Man Accidentally Uncovers A 50,000-Year-Old Archaeological Site When He Went To Pee In The Woods

By | August 3, 2017

Adnyamathanha country can be found at the northern end of the Flinders Ranges in Australia. It was here that one of the country’s most major archaeological find was made...purely by accident.

Clifford Coulthard and another researcher, Giles, ventured deep into Australia to study ancient aboriginals, but they weren’t having any luck. Then, Clifford wandered away from the group to answer “nature’s call” and this is when he found something amazing completely by accident...

Looking for a private area where he could relieve himself, Clifford walked up a narrow path where he found a spring surrounded by spectacular rock markings. Curious, he followed the trail of artwork—and what he found was a 50,000-year-old archaeological wonder.

It was an aboriginal rock shelter! Clifford noticed that the walls of the shelter were black from smoke—a sign that humans had, indeed, made this their home. Excited, he rushed back and alerted Giles. Once Giles saw the site, he agreed that it was certainly something special.

The excavation began in 2011, and it was determined that it was the oldest inland aboriginal site in Australia. The shelter was occupied for around 40,000 years before it was finally abandoned around 10,000 years ago.

The archaeologists found a veritable stash of ancient goods and layer after layer of animal bones, charcoal, ash, egg shells, plant material, and ceremonial paints.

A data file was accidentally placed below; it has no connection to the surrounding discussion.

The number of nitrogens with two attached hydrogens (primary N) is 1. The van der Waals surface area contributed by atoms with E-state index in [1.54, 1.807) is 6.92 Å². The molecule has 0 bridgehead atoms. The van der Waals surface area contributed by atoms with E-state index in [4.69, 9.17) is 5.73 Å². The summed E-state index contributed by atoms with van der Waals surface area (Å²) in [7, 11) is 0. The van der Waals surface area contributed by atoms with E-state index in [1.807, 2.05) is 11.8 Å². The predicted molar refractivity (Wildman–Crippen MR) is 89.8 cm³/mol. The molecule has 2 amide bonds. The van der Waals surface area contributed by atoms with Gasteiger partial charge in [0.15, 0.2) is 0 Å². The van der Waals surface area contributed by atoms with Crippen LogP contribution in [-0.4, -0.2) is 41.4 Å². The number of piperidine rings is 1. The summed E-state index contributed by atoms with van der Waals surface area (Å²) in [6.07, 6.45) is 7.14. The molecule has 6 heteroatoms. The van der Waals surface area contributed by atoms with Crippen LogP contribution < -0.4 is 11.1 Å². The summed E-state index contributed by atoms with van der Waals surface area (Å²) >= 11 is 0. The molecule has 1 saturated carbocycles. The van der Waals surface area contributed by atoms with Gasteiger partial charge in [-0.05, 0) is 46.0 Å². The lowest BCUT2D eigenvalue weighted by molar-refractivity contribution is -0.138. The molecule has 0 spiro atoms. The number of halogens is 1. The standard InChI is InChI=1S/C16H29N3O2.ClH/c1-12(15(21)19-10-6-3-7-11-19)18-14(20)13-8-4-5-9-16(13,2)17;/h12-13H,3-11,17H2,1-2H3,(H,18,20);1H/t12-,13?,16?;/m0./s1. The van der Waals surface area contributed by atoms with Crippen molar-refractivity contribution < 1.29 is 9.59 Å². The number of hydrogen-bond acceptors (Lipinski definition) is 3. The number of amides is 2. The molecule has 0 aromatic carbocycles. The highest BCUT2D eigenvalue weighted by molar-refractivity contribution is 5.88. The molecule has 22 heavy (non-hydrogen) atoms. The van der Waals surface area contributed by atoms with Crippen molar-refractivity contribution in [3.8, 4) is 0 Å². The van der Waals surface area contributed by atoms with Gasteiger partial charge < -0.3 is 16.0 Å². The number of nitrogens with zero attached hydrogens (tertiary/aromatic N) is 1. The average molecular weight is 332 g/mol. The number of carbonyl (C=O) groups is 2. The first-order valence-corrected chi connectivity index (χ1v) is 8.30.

The tools the archaeologists unearthed almost proved to be another major historical first. The axes and awls found were between 33,000 and 40,000 years old - making them the oldest example of these types of tools in Australia and Southeast Asia.

Also uncovered were bones from the remains of 16 different types of mammals and one type of reptile. The most remarkable discovery were the bones of a Diprotodon optatum, a prehistoric wombat-like marsupial that was as big as a rhino!

Finding this mammal’s bones in the shelter was proof that this creature served as a major food source for the ancient aboriginals. There was no way for a creature of this size and shape to get into the cave on its own. This meant that the animal was hunted and carried to the shelter.

One of the most important part of this find was learning that caves and shelters like these were only used sporadically, probably when the weather made living in exposed conditions impossible. It taught archaeologists that ancient aboriginals mostly lived a nomadic life.